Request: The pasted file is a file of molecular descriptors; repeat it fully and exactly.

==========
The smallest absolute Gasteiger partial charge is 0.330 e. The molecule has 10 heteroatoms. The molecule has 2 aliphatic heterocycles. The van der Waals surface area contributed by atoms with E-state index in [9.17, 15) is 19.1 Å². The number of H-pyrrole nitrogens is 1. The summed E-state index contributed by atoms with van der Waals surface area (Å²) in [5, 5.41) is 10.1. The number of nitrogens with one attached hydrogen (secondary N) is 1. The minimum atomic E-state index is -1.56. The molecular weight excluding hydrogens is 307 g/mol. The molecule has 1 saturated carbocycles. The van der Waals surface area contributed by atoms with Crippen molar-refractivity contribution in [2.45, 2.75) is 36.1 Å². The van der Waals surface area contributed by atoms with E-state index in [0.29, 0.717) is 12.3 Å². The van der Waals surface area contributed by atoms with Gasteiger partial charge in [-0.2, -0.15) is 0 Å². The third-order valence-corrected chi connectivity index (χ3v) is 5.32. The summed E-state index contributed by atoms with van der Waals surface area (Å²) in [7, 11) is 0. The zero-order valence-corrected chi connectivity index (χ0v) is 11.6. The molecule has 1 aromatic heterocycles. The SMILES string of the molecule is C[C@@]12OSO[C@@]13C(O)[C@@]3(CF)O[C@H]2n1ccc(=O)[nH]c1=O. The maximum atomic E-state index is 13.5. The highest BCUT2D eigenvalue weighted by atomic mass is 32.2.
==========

The smallest absolute Gasteiger partial charge is 0.330 e. The molecule has 10 heteroatoms. The molecule has 2 aliphatic heterocycles. The van der Waals surface area contributed by atoms with E-state index in [9.17, 15) is 19.1 Å². The number of H-pyrrole nitrogens is 1. The summed E-state index contributed by atoms with van der Waals surface area (Å²) in [5, 5.41) is 10.1. The number of nitrogens with one attached hydrogen (secondary N) is 1. The minimum atomic E-state index is -1.56. The molecular weight excluding hydrogens is 307 g/mol. The molecule has 1 saturated carbocycles. The van der Waals surface area contributed by atoms with Crippen molar-refractivity contribution in [2.45, 2.75) is 36.1 Å². The van der Waals surface area contributed by atoms with E-state index in [0.29, 0.717) is 12.3 Å². The van der Waals surface area contributed by atoms with Gasteiger partial charge in [-0.2, -0.15) is 0 Å². The third-order valence-corrected chi connectivity index (χ3v) is 5.32. The summed E-state index contributed by atoms with van der Waals surface area (Å²) in [7, 11) is 0. The zero-order valence-corrected chi connectivity index (χ0v) is 11.6. The molecule has 1 aromatic heterocycles. The SMILES string of the molecule is C[C@@]12OSO[C@@]13C(O)[C@@]3(CF)O[C@H]2n1ccc(=O)[nH]c1=O. The maximum atomic E-state index is 13.5. The highest BCUT2D eigenvalue weighted by atomic mass is 32.2.